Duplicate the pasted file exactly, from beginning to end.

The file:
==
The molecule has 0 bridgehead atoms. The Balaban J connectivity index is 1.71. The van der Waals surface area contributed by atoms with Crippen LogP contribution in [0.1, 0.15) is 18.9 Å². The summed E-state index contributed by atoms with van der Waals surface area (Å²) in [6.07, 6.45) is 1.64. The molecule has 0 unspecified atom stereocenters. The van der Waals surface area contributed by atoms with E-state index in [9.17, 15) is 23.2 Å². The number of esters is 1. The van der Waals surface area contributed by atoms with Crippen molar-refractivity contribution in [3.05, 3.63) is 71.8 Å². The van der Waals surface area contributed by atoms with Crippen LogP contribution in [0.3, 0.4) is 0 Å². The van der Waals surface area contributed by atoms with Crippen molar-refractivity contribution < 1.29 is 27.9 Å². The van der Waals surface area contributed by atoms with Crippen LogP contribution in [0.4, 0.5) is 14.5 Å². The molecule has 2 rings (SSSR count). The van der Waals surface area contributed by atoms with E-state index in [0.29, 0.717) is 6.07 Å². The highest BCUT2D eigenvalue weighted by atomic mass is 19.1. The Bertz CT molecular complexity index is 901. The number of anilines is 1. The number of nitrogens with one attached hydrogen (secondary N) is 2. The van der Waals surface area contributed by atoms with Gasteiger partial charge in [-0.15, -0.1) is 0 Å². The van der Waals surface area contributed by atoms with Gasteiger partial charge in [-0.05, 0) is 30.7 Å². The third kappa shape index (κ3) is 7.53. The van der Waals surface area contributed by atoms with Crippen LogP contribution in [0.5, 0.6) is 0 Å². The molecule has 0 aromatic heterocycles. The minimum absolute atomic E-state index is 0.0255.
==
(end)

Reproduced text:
The molecule has 0 bridgehead atoms. The Balaban J connectivity index is 1.71. The van der Waals surface area contributed by atoms with Crippen LogP contribution in [0.1, 0.15) is 18.9 Å². The summed E-state index contributed by atoms with van der Waals surface area (Å²) in [6.07, 6.45) is 1.64. The molecule has 0 unspecified atom stereocenters. The van der Waals surface area contributed by atoms with E-state index in [9.17, 15) is 23.2 Å². The number of esters is 1. The van der Waals surface area contributed by atoms with Crippen molar-refractivity contribution in [3.05, 3.63) is 71.8 Å². The van der Waals surface area contributed by atoms with Crippen LogP contribution in [0.3, 0.4) is 0 Å². The van der Waals surface area contributed by atoms with Crippen molar-refractivity contribution < 1.29 is 27.9 Å². The van der Waals surface area contributed by atoms with Crippen LogP contribution in [0.4, 0.5) is 14.5 Å². The molecule has 2 rings (SSSR count). The van der Waals surface area contributed by atoms with E-state index in [0.29, 0.717) is 6.07 Å². The highest BCUT2D eigenvalue weighted by atomic mass is 19.1. The Bertz CT molecular complexity index is 901. The number of anilines is 1. The number of nitrogens with one attached hydrogen (secondary N) is 2. The van der Waals surface area contributed by atoms with Gasteiger partial charge in [-0.15, -0.1) is 0 Å². The van der Waals surface area contributed by atoms with Gasteiger partial charge in [-0.05, 0) is 30.7 Å². The third kappa shape index (κ3) is 7.53. The van der Waals surface area contributed by atoms with Crippen LogP contribution in [0.5, 0.6) is 0 Å². The molecule has 0 aromatic heterocycles. The minimum absolute atomic E-state index is 0.0255.